The United States Supreme Court declined to hear an appeal by Michael Coscia, the first individual convicted of spoofing under an amendment to applicable law adopted as part of the Dodd-Frank Wall Street Reform and Consumer Protection Act in 2010. In February, Mr. Coscia requested the US Supreme Court overturn his conviction. (Click here for details in the article “First Trader Criminally Convicted for Spoofing Requests Supreme Court Overturn Decision, Claims Applicable Statute Is Unconstitutionally Vague” in the February 11, 2018 edition of Bridging the Week.)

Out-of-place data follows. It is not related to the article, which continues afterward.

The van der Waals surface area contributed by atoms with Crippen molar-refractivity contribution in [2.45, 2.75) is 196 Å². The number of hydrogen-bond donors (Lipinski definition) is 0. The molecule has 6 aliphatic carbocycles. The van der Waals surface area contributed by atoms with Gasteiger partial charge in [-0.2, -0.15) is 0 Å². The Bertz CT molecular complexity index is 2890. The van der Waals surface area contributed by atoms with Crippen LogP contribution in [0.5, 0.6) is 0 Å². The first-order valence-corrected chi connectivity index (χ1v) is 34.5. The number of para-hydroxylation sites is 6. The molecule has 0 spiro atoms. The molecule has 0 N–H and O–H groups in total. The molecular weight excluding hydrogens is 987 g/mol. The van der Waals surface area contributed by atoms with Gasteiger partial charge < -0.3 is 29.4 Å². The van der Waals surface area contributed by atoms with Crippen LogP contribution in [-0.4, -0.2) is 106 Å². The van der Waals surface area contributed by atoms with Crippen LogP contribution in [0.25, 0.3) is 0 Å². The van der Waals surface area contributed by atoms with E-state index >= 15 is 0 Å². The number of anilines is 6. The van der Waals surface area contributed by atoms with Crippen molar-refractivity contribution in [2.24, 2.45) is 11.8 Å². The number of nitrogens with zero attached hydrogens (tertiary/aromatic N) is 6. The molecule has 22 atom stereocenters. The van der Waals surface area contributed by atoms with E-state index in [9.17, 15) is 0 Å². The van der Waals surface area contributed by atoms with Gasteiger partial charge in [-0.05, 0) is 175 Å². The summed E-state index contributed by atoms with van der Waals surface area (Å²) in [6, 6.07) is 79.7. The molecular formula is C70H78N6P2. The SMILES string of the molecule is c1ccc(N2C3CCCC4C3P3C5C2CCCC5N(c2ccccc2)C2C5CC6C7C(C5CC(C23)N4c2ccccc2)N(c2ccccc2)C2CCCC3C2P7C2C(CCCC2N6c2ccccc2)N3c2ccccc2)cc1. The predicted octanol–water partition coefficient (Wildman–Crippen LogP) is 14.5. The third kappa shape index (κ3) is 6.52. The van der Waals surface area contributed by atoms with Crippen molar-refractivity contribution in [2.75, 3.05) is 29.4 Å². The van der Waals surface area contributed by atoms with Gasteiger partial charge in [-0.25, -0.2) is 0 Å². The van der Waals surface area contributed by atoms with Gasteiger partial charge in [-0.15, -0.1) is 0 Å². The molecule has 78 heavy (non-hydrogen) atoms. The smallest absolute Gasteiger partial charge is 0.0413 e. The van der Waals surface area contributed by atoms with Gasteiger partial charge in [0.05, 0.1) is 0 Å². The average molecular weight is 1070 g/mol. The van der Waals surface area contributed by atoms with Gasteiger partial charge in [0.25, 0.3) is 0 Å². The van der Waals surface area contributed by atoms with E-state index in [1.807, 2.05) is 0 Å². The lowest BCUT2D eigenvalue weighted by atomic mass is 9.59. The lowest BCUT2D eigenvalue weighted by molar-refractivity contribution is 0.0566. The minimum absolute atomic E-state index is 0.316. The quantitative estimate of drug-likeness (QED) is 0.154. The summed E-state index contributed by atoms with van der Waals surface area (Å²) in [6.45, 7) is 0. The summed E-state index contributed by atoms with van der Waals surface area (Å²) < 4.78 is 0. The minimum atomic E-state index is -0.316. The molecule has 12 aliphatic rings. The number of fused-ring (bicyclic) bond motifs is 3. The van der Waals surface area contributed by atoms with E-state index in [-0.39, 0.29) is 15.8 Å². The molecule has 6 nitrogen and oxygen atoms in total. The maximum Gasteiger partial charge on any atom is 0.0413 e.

Separately, Rostin Behnam, a Commissioner of the Commodity Futures Trading Commission noted that spoofing “can be challenging to prove” because it requires evidence demonstrating a defendant’s intent to cancel a bid or offer prior to execution. He said this is the case because many orders may not be filled or be cancelled for “legitimate reasons.” As a result, “a pattern alone may not evince misconduct.” He suggested this contrasts with a finding that a registrant failed to supervise, which does not require intent. For this offense, the Commission need only show that a registrant’s supervisory system was “generally inadequate” or the registrant failed to “perform its supervisory duties diligently.”